BY ISN STAFF | January 5, 2015
William P. Quigley, J.D., professor at Loyola University New Orleans College of Law, is the 2015 recipient of the Father Robert Drinan Award. The annual award is presented to only one law professor a year by the American Association of Law School’s (AALS) section on Pro Bono and Public Service Opportunities and recognizes educators working toward increasing access to justice.
Quigley, who is also director of both the Stuart H. Smith Law Clinic and Center for Social Justice and the Gillis Long Poverty Law Center at Loyola, received the award for his extraordinary public interest work in the community. The award will be presented at the annual meeting of the AALS in Washington, D.C., Sunday, Jan. 4, 2015.
Quigley’s history of pro bono service on a vast array of social justice projects, his mentorship and tutelage of law students and his record of advocacy to people marginalized by Hurricane Katrina were all taken into consideration by the awards committee. He has spoken at numerous Ignatian Solidarity Network teach-ins throughout ISN’s history and has been a long-time supporter of School of the Americas Watch, offering legal assistance to aid their nonviolent civil disobedience and direct action efforts to close the Western Hemisphere Institute for Security Cooperation (formerly known as the U.S. Army School of the Americas). Within Loyola’s Gillis Long Poverty Law Center, Quigley promotes legal research and education about the challenges facing disadvantaged individuals and assists them by providing legal services to those unable to afford representation.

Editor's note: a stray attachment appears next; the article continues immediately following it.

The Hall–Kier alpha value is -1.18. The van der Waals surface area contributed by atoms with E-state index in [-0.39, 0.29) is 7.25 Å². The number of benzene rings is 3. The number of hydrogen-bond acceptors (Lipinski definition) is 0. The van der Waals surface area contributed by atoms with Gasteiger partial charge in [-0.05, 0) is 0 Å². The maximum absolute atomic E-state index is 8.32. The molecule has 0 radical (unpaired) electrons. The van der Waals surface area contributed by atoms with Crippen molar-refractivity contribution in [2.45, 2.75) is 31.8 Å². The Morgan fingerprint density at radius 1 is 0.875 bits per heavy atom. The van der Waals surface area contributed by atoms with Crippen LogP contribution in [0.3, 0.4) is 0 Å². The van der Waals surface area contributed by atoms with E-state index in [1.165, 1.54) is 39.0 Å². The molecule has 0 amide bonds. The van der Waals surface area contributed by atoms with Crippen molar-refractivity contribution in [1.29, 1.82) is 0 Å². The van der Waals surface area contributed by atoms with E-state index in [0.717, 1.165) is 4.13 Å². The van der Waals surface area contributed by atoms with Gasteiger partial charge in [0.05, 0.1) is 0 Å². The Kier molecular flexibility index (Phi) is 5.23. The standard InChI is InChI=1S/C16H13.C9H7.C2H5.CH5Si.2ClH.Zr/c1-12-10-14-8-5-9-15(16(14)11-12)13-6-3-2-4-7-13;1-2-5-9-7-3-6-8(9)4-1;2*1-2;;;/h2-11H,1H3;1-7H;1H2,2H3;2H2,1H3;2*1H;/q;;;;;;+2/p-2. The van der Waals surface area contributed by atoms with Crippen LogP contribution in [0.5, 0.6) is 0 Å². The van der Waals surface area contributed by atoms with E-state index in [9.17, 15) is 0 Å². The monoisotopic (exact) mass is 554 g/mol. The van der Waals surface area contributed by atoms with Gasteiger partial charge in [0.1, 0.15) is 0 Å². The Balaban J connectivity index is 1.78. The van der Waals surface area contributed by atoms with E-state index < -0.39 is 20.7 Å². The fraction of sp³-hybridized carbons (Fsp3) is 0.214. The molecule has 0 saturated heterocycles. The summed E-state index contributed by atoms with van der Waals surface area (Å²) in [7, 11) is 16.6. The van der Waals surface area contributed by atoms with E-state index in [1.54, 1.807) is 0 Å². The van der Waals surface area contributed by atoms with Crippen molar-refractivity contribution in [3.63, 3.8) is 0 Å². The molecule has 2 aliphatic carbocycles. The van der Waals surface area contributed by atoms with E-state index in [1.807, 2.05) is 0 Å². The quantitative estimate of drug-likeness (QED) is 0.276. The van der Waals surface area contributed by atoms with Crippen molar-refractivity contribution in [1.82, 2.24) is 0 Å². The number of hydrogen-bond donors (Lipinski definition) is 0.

The nomination for Quigley included a testimonial from one of his former students who said, “Bill leads by example in his commitment to his community, the respect he shows to everyone he works with, and his humility to know that you cannot do this work on your own.”
The honor is named after the late Rev. Robert Drinan, S.J., who was a member of the law faculty at Georgetown University, a dean of Boston College Law School and also served in the U.S. Congress as a representative from Massachusetts.
[SOURCES include Loyola University New Orleans]